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Ambassador Bridge owner proposes temporary floating bridge for emergencies
Posted 7/28/2010 9:40 PM EDT on crainsdetroit.com
Love or loathe him, you have to give Ambassador Bridge owner Manuel "Matty" Moroun credit: He and his lieutenants certainly are creative.
The latest burst of ingenuity is a proposal unveiled Wednesday to create a temporary floating bridge system that could be deployed across the Detroit River in any emergency that shuts down the Ambassador Bridge.
Officials from Moroun's Detroit International Bridge Co. compared it to the temporary bridges used by the U.S. military to span rivers in war zones -- think of Elliott Gould's paratrooper character demanding a British Bailey bridge to replace a Dutch span blown to bits by the Nazis during the movie "A Bridge Too Far." Something like that.
The scheme also neatly deflates (at least in the minds of its backers) one of the primary justifications for the $5.3 billion competing public bridge proposed for about 2 miles away from the Ambassador Bridge: Redundancy in case of disaster or terrorist attack.
Now, the threat of terror attack -- ostensibly by al Qaeda frogmen planting underwater demolition charges, or some such thing, because the post-9/11 border security apparatus should *certainly* be able to sniff out a massive truckload of explosives, right? -- has always seemed a bit of a stretch as a justification because one would assume terrorists would know enough to take out both bridges. They managed to topple both World Trade Center towers and level a chunk of the Pentagon using amateur pilots aiming for much larger targets than bridges. Any combat pilot can tell you the immense difficulty of taking out bridges despite the best technology and experience.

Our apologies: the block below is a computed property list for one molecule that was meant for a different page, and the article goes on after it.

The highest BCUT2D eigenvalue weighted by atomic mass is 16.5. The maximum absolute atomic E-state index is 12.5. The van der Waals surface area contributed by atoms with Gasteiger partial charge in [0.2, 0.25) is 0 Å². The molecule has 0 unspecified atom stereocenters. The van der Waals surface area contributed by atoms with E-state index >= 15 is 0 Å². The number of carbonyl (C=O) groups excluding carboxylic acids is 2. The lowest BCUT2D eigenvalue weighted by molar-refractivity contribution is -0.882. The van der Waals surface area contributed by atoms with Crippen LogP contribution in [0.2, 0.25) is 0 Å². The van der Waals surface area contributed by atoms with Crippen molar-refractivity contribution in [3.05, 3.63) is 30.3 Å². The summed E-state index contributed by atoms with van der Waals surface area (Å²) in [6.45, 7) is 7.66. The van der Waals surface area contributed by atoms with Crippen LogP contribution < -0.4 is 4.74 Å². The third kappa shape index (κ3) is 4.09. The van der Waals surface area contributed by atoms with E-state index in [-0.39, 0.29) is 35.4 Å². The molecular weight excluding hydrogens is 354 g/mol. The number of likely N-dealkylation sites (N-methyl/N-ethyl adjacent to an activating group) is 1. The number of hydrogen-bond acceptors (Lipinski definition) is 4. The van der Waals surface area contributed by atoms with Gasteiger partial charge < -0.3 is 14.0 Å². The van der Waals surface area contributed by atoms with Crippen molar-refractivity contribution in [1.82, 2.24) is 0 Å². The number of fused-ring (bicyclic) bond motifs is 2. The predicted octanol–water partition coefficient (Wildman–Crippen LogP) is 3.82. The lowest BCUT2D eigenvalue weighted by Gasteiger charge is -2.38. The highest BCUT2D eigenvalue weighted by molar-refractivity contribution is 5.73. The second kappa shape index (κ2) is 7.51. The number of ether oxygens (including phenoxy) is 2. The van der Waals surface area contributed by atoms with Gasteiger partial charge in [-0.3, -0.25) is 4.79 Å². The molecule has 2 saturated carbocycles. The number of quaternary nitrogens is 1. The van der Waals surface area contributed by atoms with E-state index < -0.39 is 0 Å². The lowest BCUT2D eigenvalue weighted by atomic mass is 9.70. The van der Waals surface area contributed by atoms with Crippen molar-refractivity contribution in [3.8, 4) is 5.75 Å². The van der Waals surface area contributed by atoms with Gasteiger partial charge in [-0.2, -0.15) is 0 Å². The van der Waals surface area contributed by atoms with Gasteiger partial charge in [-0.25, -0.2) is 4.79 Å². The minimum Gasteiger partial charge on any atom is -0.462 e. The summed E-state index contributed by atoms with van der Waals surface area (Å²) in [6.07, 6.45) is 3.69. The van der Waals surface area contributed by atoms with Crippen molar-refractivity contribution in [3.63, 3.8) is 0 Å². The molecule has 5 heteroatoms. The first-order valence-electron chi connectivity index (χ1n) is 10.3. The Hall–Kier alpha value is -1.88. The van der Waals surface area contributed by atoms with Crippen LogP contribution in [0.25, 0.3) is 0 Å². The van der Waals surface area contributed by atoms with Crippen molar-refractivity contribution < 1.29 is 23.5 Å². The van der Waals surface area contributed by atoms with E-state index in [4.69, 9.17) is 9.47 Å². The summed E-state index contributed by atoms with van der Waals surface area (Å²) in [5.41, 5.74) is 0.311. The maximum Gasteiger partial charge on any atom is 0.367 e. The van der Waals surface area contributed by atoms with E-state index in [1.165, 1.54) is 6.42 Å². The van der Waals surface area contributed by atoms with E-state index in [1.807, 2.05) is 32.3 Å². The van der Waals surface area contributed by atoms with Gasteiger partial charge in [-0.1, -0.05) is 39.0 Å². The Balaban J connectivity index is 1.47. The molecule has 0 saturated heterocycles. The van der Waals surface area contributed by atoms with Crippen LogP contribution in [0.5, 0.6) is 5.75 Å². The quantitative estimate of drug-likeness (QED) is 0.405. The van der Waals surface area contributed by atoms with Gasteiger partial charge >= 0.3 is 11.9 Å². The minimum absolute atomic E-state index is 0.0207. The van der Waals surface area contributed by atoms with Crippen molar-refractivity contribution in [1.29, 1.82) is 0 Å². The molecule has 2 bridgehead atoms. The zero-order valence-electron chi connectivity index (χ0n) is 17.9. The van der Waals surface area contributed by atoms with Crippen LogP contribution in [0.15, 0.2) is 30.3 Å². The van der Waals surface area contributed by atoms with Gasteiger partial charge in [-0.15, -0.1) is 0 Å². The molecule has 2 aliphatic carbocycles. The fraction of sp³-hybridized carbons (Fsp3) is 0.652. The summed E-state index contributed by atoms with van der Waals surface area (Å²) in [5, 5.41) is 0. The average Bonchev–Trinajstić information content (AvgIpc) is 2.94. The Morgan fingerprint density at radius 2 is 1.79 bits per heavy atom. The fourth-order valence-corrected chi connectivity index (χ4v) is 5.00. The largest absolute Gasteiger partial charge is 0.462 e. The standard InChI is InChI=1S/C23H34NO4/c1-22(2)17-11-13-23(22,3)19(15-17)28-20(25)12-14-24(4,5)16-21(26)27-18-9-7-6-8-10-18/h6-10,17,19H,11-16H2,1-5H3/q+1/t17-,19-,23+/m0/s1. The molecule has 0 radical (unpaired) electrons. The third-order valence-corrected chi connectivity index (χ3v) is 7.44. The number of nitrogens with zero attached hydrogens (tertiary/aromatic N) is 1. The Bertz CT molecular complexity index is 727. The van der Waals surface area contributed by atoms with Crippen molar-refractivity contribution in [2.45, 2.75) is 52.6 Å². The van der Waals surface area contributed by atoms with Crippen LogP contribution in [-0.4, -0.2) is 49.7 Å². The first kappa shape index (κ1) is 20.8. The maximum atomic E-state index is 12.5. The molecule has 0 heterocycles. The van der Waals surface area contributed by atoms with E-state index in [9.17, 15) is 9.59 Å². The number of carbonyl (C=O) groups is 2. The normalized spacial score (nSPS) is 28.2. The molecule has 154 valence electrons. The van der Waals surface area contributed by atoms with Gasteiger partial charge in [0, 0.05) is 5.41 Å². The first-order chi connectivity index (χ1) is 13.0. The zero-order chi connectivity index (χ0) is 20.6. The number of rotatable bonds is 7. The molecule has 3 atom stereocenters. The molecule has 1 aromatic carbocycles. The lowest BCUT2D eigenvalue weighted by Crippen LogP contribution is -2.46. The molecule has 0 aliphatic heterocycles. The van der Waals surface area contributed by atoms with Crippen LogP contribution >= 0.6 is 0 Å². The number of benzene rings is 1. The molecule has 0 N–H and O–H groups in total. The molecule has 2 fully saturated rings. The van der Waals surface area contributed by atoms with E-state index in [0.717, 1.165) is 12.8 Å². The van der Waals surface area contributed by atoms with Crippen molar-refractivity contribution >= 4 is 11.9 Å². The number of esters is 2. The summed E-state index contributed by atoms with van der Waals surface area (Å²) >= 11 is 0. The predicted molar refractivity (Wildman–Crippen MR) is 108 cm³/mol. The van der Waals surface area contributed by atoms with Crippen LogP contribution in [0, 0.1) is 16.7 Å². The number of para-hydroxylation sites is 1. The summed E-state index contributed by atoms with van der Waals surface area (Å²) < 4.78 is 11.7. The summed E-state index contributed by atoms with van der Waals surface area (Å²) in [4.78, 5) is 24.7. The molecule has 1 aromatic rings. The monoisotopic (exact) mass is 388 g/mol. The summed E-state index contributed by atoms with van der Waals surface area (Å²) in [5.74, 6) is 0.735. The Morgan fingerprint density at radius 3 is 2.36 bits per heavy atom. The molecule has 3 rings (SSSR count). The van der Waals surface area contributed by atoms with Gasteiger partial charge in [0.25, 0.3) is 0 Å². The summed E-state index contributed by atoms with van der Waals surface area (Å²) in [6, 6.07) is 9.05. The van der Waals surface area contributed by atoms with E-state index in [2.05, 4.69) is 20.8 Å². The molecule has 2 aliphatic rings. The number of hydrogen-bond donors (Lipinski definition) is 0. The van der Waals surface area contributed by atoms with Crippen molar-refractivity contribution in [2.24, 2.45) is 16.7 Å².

Moroun's plan to build a new permanent span immediately adjacent to the 81-year-old bridge he bought in 1979 has been dismissed by critics as not effectively redundant because both spans could be taken out at once by accidents or maniacal madmen.
Natural disaster, on the other hand, is a more serious consideration. Heavy black smoke from an industrial fire in Windsor not too long ago shut down the Ambassador Bridge for several hours. That was heaven-sent for those who oppose Moroun's second span proposal and instead favor the public bridge idea.
But now the Ambassador Bridge company says its temporary bridge could be erected quickly, in days, anywhere in the country where disaster strikes and halts bridge traffic. The span would be stored in pieces on land when not in use.
On the other hand, the proposed public bridge wouldn't have been shut down by the fire/smoke because it was upwind. Hence, no need of a pontoon bridge.
The idea for the Bridge-on-Demand system was made by DIBC President Dan Stamper on Wednesday at the Northern Border Security Conference hosted by something called the Michigan Security Network at the Hyatt Regency Dearborn.
The bridge company, in a statement Wednesday evening, said it is contracting Livonia-based bridge engineers American Consulting Professionals Inc. to design the temporary bridge.
The Ambassador Bridge span is 1,850 feet long. The longest military pontoon bridge ever constructed (if the Wikipedia is to be believed) was 2,034 feet by the U.S. Army across the Sava River between Bosnia and Croatia in 2005 (link).
U.S. military floating bridges are designed to handle the M1A2 Abrams tank, which weigh in at 135,200 lbs each -- far more than any full tractor-trailer.
Here are some links to information about temporary bridges, both floating and elevated:
~ Pontoon/floating bridge history here.
~ Bailey bridge history here.
~ Bailey Bridge corporate site here.
~ Federal Highway Administration site on temporary bridges here.
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